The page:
Disable notifications for apps in Windows 8

Notifications are handy to let you know something like when you have a new email. But if you’re like me, you disable Facebook notifications because otherwise you’d get pop ups all the time (using the Facebook Touch app or others available). Same goes for Twitter. I don’t have just a few friends on my Twitter feed, I follow thousands, and several hundred people follow me! So I like to

From the Start Screen, bring up the Charms Bar by placing the mouse in the upper or lower right corner of the screen – on a touch device, swipe in from the right edge toward the center of the screen. Then click the Settings gear icon, then Change PC Settings at the bottom. Click on Notifications on the left, then toggle notifications on or off – altogether, or app-by-app.

How to accept a friend request in Skype for Windows 8

The other day someone asked me how to accept a new contact request in Skype for Windows 8. I remember struggling with this, and remembered the final answer was really stupid, but I was stumped. Ready for the answer? It was painfully obvious once I realized what my eyes were glossing over. Look above. In the 2nd column, on the first screen you see, you will see your recent activity. What’s there? Oh, look, a friend request. Wow, it really is that simple.

People still ask what if it does not show in your Recent Activity on the main page? Simple – right click! Or, if you’re using a touch screen, swipe down from the top. A menu will drop down from the top of the screen. There you can scroll side to side through your recent items until you find the friend request you’re looking to accept.

Good luck out there, everyone!

Where are my regular Desktop programs Windows 8?

So you’re in the Windows 8 “Desktop Mode” – because the Start Screen just doesn’t feel right. You installed a few programs, but with no Start Menu – you can’t find them! Sure you can try to browse using Windows Explorer and find you way in to program files, but that’s just not what you want to do. So where are the desktop programs?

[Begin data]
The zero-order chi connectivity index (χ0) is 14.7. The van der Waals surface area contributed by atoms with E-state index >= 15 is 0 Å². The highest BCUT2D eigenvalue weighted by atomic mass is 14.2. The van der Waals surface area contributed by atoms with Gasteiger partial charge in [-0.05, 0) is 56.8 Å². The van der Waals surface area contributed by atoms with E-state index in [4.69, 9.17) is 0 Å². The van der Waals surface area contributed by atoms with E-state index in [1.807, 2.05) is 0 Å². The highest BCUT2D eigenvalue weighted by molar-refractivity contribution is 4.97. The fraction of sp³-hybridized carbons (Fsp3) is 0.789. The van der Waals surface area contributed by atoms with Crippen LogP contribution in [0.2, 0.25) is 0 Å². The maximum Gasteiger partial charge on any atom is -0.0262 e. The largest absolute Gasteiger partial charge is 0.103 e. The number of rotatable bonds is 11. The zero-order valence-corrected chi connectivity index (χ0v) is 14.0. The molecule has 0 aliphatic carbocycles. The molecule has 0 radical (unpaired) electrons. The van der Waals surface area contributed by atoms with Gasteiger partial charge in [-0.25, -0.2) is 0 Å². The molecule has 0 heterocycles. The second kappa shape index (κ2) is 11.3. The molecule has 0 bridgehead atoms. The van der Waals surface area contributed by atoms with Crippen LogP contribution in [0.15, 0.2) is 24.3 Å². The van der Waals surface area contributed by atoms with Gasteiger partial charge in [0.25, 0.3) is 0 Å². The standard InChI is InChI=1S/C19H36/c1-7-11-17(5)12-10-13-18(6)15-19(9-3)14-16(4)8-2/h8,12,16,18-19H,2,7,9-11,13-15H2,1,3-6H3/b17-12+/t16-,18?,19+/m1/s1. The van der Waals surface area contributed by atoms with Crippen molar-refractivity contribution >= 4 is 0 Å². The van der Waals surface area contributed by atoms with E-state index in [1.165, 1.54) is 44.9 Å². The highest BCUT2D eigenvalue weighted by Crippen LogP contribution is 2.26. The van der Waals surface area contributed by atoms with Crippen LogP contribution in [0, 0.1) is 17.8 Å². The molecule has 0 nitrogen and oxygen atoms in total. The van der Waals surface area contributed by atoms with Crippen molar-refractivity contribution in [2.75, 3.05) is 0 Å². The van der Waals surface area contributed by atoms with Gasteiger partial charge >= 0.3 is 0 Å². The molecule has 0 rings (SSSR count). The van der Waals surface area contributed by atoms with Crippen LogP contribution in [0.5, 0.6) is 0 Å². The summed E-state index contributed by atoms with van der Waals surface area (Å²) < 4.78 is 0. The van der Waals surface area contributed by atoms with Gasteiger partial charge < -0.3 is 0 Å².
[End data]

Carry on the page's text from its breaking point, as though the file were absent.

Well, good and bad news. The good news is they’re easy to find – the bad news? They’re in the new Start Screen. Go ahead, put your mouse down in the lower left-hand corner of the screen, or press the “Windows Key” on your keyboard, and scroll all the way to the right. There are probably several small, not exciting icons. Those are your Windows desktop applications. “Apps” you install from the Windows 8 App Store get live tiles, and are different sizes and more bright and vibrant. Most normal applications that would put a shortcut in the Start Menu are going to also create an icon here. If it doesn’t? You’re not out of luck.

If you have the Start Screen open, just start typing the name of the program! You can also move the mouse to the right side of the screen or press “Windows Key + C” to bring up the “Charms” bar and begin searching. As you can see in my screenshot above, I installed a program called Handbrake – and in order to find it in the Start Screen, I just started to type – and sure enough it showed up in my list of “Apps.” The same goes for my installation of Office 2010 programs, and other applications like Steam and games installed like Half-Life!

If you’re looking for something like how to pick and choose your Windows Updates, you can search for Windows Update, then click Settings on the right side of the screen and then click on the icon to Install Optional Updates.

How to add your GMail or other mail account to Windows 8's Mail App

If you bought a Surface for Windows RT, or a new tablet or laptop, you’ve no doubt seen the new mail app. The question is, can you add things like your Hotmail account or a work email address to it – and if so, how? It’s not too painful. The best and easiest method is to use IMAP for your GMail account, and if you’re using Hotmail, Outlook.com, or Exchange in your office, you can add your email as an Exchange account and it will work just fine. There are some basic steps to follow to be well on your way to adding mail to the app.

With a recent update, Microsoft has made it easier and the mail application now prompts you what type of account you want to add. But, if for any reason it doesn’t, the easiest thing to do is as follows:
For GMail:

  1. Open the mail app.
  2. Swipe in from the right / place the mouse pointer in the upper or lower right corner.
  3. Click Settings (I’ll bet you didn’t know it was contextual – you do now!).

  4. Choose Accounts.
  5. Choose Add Account.
  6. If you have the option, choose GMail, and enter your email address / password. If not, choose Exchange and continue: